EU Prosun keeps anti subsidy pressure on EC


Pro-tariff solar industry lobby group EU ProSun has welcomed Wednesday's announcement the European Commission will continue its anti subsidy investigation into solar products manufactured in China.

The commission this week stated there would be no provisional duties imposed on Chinese products in connection with the anti subsidy complaint but the investigation would continue with a deadline for any final, ‘definitive' measures against Chinese manufacturers due on December 5.

The EU ProSun group which prompted both the anti subsidy investigation – with a complaint in November – and the anti dumping case recently negotiated with the agreement of a minimum price and annual import volume cap on Chinese-made solar wafers, cells and modules, welcomed the continuation of the anti subsidy case.

EU ProSun president Milan Nitzschke said: "The Chinese communist government subsidizes the production and export of solar modules with billions of euros, which allows Chinese manufacturers to offer products for dumped prices over sustained periods.

"Market-based companies have no chance against such tactics. China's destructive dumping and illegal subsidies have already cost thousands of European manufacturing jobs.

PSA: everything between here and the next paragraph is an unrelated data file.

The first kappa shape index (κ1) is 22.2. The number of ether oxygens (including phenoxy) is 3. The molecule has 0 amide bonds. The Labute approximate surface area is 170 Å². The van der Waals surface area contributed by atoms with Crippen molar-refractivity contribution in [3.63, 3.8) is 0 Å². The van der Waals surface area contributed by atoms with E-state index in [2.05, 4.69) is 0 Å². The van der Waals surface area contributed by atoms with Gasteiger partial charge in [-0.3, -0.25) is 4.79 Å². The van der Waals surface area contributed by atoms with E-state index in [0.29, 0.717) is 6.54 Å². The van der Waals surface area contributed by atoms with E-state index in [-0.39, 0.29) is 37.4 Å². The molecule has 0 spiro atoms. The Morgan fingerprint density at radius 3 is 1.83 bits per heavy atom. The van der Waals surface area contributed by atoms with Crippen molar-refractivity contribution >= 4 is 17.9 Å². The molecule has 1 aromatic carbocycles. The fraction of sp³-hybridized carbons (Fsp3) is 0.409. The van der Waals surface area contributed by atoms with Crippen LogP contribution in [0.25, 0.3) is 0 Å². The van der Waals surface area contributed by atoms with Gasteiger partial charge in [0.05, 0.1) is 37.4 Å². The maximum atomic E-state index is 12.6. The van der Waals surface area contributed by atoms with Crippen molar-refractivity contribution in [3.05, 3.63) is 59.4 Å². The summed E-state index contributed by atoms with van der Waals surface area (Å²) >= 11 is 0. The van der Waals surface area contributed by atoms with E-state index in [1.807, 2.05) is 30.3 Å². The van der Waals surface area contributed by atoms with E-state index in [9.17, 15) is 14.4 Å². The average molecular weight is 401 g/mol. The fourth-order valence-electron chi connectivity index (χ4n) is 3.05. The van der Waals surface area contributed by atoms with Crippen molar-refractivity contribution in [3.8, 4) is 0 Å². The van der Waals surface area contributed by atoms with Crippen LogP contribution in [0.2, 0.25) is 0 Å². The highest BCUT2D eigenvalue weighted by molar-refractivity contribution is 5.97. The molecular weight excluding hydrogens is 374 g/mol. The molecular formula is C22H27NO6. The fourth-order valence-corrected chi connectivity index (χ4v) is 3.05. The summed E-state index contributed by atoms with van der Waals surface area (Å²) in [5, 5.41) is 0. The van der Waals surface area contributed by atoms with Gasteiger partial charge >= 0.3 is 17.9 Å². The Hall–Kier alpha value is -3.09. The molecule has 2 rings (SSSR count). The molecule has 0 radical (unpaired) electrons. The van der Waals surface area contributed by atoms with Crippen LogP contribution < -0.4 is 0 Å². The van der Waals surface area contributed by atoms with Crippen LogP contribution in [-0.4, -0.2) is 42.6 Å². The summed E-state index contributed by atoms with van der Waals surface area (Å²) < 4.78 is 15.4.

"We know from our own calculations that the subsidy percentage in Chinese solar products is a double-digit figure, and expect the European Commission to reach similar findings."

Wednesday's announcement by the EC stated the negotiation of a settlement to the anti dumping trade case on July 27 – with the findings of the investigation and imposition any definitive measures also due on December 5 – meant any injury caused by Chinese government subsidies to European manufacturers had been removed for the time being.

Solar watchers expect the anti dumping deal to eventually lead to the resolution of the anti subsidy complaint but the EC statement came less than 24 hours after Chinese manufacturer JA Solar announced a fresh US$90 million credit line from the Bank of Communications of China, to itself and an affiliate. In its last published figures the bank listed the Chinese Ministry of Finance – with a 25.62 per cent stake – as its largest shareholder.

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